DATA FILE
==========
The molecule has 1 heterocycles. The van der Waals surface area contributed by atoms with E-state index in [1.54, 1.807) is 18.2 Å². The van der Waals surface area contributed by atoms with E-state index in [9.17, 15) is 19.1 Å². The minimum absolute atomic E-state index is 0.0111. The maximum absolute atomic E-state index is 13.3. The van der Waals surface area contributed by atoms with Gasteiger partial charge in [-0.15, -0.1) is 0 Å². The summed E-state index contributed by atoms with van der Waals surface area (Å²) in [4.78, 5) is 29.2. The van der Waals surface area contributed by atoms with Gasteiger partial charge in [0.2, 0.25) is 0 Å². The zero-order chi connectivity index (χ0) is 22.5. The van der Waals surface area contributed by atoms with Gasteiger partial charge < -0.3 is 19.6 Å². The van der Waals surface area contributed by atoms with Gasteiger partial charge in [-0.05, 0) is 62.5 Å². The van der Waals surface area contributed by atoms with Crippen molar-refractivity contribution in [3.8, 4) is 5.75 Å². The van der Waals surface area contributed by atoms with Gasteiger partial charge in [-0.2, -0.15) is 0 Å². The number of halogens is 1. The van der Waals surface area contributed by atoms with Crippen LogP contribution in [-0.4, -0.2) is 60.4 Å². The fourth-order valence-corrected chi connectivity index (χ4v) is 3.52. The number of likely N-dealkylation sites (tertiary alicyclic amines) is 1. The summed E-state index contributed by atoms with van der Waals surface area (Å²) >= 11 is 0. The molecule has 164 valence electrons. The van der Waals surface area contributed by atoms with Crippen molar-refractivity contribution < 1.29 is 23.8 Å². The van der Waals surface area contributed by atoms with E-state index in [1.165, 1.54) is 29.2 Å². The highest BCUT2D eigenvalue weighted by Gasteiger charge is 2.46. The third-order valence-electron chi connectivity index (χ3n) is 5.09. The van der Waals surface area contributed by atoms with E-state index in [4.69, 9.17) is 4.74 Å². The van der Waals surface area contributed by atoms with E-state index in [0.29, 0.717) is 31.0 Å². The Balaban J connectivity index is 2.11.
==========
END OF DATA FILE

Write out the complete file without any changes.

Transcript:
The molecule has 1 heterocycles. The van der Waals surface area contributed by atoms with E-state index in [1.54, 1.807) is 18.2 Å². The van der Waals surface area contributed by atoms with E-state index in [9.17, 15) is 19.1 Å². The minimum absolute atomic E-state index is 0.0111. The maximum absolute atomic E-state index is 13.3. The van der Waals surface area contributed by atoms with Gasteiger partial charge in [-0.15, -0.1) is 0 Å². The summed E-state index contributed by atoms with van der Waals surface area (Å²) in [4.78, 5) is 29.2. The van der Waals surface area contributed by atoms with Gasteiger partial charge in [0.2, 0.25) is 0 Å². The zero-order chi connectivity index (χ0) is 22.5. The van der Waals surface area contributed by atoms with Gasteiger partial charge < -0.3 is 19.6 Å². The van der Waals surface area contributed by atoms with Gasteiger partial charge in [-0.05, 0) is 62.5 Å². The van der Waals surface area contributed by atoms with Crippen molar-refractivity contribution in [3.8, 4) is 5.75 Å². The van der Waals surface area contributed by atoms with Gasteiger partial charge in [-0.2, -0.15) is 0 Å². The number of halogens is 1. The van der Waals surface area contributed by atoms with Crippen LogP contribution in [-0.4, -0.2) is 60.4 Å². The fourth-order valence-corrected chi connectivity index (χ4v) is 3.52. The number of likely N-dealkylation sites (tertiary alicyclic amines) is 1. The summed E-state index contributed by atoms with van der Waals surface area (Å²) >= 11 is 0. The molecule has 164 valence electrons. The van der Waals surface area contributed by atoms with Crippen molar-refractivity contribution < 1.29 is 23.8 Å². The van der Waals surface area contributed by atoms with E-state index in [1.165, 1.54) is 29.2 Å². The highest BCUT2D eigenvalue weighted by Gasteiger charge is 2.46. The third-order valence-electron chi connectivity index (χ3n) is 5.09. The van der Waals surface area contributed by atoms with E-state index in [4.69, 9.17) is 4.74 Å². The van der Waals surface area contributed by atoms with E-state index in [0.29, 0.717) is 31.0 Å². The Balaban J connectivity index is 2.11.